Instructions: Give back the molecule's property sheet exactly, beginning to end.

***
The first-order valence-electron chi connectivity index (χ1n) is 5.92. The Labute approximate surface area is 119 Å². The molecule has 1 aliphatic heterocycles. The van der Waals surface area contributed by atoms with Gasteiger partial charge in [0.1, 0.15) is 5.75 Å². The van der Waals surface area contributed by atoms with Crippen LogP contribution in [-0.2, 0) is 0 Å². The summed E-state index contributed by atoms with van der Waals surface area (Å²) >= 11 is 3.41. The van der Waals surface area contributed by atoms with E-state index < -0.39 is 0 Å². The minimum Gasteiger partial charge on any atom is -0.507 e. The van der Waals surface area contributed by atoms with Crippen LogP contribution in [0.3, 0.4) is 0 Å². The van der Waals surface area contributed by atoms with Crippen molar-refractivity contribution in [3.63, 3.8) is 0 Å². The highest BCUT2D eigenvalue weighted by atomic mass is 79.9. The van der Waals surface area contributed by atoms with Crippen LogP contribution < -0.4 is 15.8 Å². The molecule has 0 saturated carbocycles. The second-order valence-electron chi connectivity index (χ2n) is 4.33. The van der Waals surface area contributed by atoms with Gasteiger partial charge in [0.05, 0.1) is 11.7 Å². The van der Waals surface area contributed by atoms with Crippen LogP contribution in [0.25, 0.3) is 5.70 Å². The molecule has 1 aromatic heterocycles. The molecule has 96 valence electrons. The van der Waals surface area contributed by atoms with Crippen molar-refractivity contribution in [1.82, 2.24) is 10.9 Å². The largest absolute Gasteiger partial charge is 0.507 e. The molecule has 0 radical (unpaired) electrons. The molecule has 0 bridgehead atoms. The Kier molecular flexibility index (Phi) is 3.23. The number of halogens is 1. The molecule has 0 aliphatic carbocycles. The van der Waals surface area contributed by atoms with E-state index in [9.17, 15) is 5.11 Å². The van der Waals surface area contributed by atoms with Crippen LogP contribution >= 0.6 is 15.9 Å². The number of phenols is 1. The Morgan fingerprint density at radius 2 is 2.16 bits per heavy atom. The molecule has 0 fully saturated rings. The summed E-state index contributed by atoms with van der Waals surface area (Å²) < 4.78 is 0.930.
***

The first-order valence-electron chi connectivity index (χ1n) is 5.92. The Labute approximate surface area is 119 Å². The molecule has 1 aliphatic heterocycles. The van der Waals surface area contributed by atoms with Gasteiger partial charge in [0.1, 0.15) is 5.75 Å². The van der Waals surface area contributed by atoms with Crippen LogP contribution in [-0.2, 0) is 0 Å². The summed E-state index contributed by atoms with van der Waals surface area (Å²) >= 11 is 3.41. The van der Waals surface area contributed by atoms with E-state index < -0.39 is 0 Å². The minimum Gasteiger partial charge on any atom is -0.507 e. The van der Waals surface area contributed by atoms with Crippen LogP contribution in [0.3, 0.4) is 0 Å². The van der Waals surface area contributed by atoms with Crippen molar-refractivity contribution in [3.63, 3.8) is 0 Å². The highest BCUT2D eigenvalue weighted by atomic mass is 79.9. The van der Waals surface area contributed by atoms with Crippen LogP contribution < -0.4 is 15.8 Å². The molecule has 0 saturated carbocycles. The second-order valence-electron chi connectivity index (χ2n) is 4.33. The van der Waals surface area contributed by atoms with Gasteiger partial charge in [0.05, 0.1) is 11.7 Å². The van der Waals surface area contributed by atoms with Crippen LogP contribution in [0.25, 0.3) is 5.70 Å². The molecule has 1 aromatic heterocycles. The molecule has 96 valence electrons. The van der Waals surface area contributed by atoms with Crippen molar-refractivity contribution in [1.82, 2.24) is 10.9 Å². The largest absolute Gasteiger partial charge is 0.507 e. The molecule has 0 radical (unpaired) electrons. The molecule has 0 bridgehead atoms. The Kier molecular flexibility index (Phi) is 3.23. The number of halogens is 1. The molecule has 0 aliphatic carbocycles. The van der Waals surface area contributed by atoms with E-state index in [9.17, 15) is 5.11 Å². The van der Waals surface area contributed by atoms with Crippen LogP contribution >= 0.6 is 15.9 Å². The number of phenols is 1. The Morgan fingerprint density at radius 2 is 2.16 bits per heavy atom. The molecule has 0 fully saturated rings. The summed E-state index contributed by atoms with van der Waals surface area (Å²) < 4.78 is 0.930.